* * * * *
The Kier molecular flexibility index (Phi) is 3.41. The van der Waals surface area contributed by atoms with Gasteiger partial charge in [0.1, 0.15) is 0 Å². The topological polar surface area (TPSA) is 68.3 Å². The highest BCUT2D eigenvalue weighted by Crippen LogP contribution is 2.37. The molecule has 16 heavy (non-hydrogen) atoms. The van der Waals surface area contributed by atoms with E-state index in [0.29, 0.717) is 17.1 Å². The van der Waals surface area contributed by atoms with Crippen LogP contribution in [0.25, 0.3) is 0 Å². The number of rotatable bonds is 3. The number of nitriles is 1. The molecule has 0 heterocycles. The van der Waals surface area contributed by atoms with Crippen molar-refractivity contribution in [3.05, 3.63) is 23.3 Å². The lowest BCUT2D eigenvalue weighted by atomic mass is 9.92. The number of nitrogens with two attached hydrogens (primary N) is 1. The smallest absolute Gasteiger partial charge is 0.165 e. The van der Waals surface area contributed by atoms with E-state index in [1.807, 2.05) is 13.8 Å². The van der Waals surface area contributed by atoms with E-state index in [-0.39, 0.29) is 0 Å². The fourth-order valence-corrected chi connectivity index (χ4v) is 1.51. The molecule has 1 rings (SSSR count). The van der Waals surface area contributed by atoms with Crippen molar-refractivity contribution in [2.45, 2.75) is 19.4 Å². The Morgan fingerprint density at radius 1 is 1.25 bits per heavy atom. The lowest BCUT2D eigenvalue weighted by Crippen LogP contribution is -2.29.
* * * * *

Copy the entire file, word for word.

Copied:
The Kier molecular flexibility index (Phi) is 3.41. The van der Waals surface area contributed by atoms with Gasteiger partial charge in [0.1, 0.15) is 0 Å². The topological polar surface area (TPSA) is 68.3 Å². The highest BCUT2D eigenvalue weighted by Crippen LogP contribution is 2.37. The molecule has 16 heavy (non-hydrogen) atoms. The van der Waals surface area contributed by atoms with E-state index in [0.29, 0.717) is 17.1 Å². The van der Waals surface area contributed by atoms with Crippen LogP contribution in [0.25, 0.3) is 0 Å². The number of rotatable bonds is 3. The number of nitriles is 1. The molecule has 0 heterocycles. The van der Waals surface area contributed by atoms with Crippen molar-refractivity contribution in [3.05, 3.63) is 23.3 Å². The lowest BCUT2D eigenvalue weighted by atomic mass is 9.92. The number of nitrogens with two attached hydrogens (primary N) is 1. The smallest absolute Gasteiger partial charge is 0.165 e. The van der Waals surface area contributed by atoms with E-state index in [1.807, 2.05) is 13.8 Å². The van der Waals surface area contributed by atoms with E-state index in [-0.39, 0.29) is 0 Å². The fourth-order valence-corrected chi connectivity index (χ4v) is 1.51. The molecule has 1 rings (SSSR count). The van der Waals surface area contributed by atoms with Crippen molar-refractivity contribution in [2.45, 2.75) is 19.4 Å². The Morgan fingerprint density at radius 1 is 1.25 bits per heavy atom. The lowest BCUT2D eigenvalue weighted by Crippen LogP contribution is -2.29.